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Online PermaStudent

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Re: A different kind of launch thread
« Reply #4 on: June 11, 2018, 05:23:30 PM »
I'll be watching. Thanks for posting your data, and good luck!  May I ask how long you had your pre-order up? (ETA: nevermind, just reread and saw it was one week. Thanks again!)
  I write urban fantasy.  There are girls in gowns and glowy hands on my covers.

Offline David VanDyke

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Re: A different kind of launch thread
« Reply #5 on: June 11, 2018, 09:17:28 PM »
You're doing it like I do it, basically. It's always worked for me--but I go in knowing the payoff happens around book 3.


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Offline Carol (was Dara)

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Re: A different kind of launch thread
« Reply #6 on: June 11, 2018, 09:31:42 PM »
Good luck and keep us posted! :)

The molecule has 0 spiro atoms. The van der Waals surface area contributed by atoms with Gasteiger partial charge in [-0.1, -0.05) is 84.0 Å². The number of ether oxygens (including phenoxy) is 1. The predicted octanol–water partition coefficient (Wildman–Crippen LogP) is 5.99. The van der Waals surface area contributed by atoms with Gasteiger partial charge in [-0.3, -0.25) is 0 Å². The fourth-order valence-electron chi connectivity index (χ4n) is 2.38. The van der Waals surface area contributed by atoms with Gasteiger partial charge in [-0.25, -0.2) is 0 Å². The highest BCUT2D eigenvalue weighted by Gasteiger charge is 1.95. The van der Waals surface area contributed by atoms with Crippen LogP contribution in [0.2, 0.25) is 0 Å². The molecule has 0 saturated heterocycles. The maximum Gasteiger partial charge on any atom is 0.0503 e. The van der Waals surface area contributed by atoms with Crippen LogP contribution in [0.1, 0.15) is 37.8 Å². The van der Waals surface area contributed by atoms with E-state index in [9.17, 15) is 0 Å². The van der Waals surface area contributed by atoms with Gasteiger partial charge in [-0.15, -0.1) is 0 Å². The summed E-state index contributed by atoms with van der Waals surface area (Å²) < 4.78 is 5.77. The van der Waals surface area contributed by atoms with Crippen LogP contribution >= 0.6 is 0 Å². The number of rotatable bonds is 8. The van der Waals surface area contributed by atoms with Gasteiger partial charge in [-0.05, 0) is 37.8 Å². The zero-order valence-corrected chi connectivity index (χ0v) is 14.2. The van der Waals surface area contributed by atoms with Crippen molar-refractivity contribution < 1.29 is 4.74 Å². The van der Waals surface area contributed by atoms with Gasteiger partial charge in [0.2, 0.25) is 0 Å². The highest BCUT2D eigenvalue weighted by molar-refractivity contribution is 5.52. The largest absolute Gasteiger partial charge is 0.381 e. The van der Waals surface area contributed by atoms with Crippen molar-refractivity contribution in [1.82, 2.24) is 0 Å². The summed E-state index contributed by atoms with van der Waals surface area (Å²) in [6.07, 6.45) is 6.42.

Offline aimeeeasterling

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Re: A different kind of launch thread
« Reply #7 on: June 12, 2018, 05:17:19 AM »
I'd love to see your others threads where you did it the more conventional way. Did you post them?

Here's the one I posted giving the kitchen-sink, KU approach: http://www.kboards.com/index.php?topic=233074.0

Everybody else --- thanks for your well wishes! I'll post yesterday's numbers later today once Apple and Google report.

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Online LilyBLily

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Re: A different kind of launch thread
« Reply #8 on: June 12, 2018, 06:13:20 AM »
Good luck!

I also use beta readers instead of editors. I find their reactions very useful in shaping my stories. If you'd be willing to share the names of yours, either here or by sending me a PM, I'd be grateful. (We might already be using the same people, but I'm always looking for more.)

Offline aimeeeasterling

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Re: A different kind of launch thread
« Reply #9 on: June 12, 2018, 10:36:37 AM »
Launch day stats!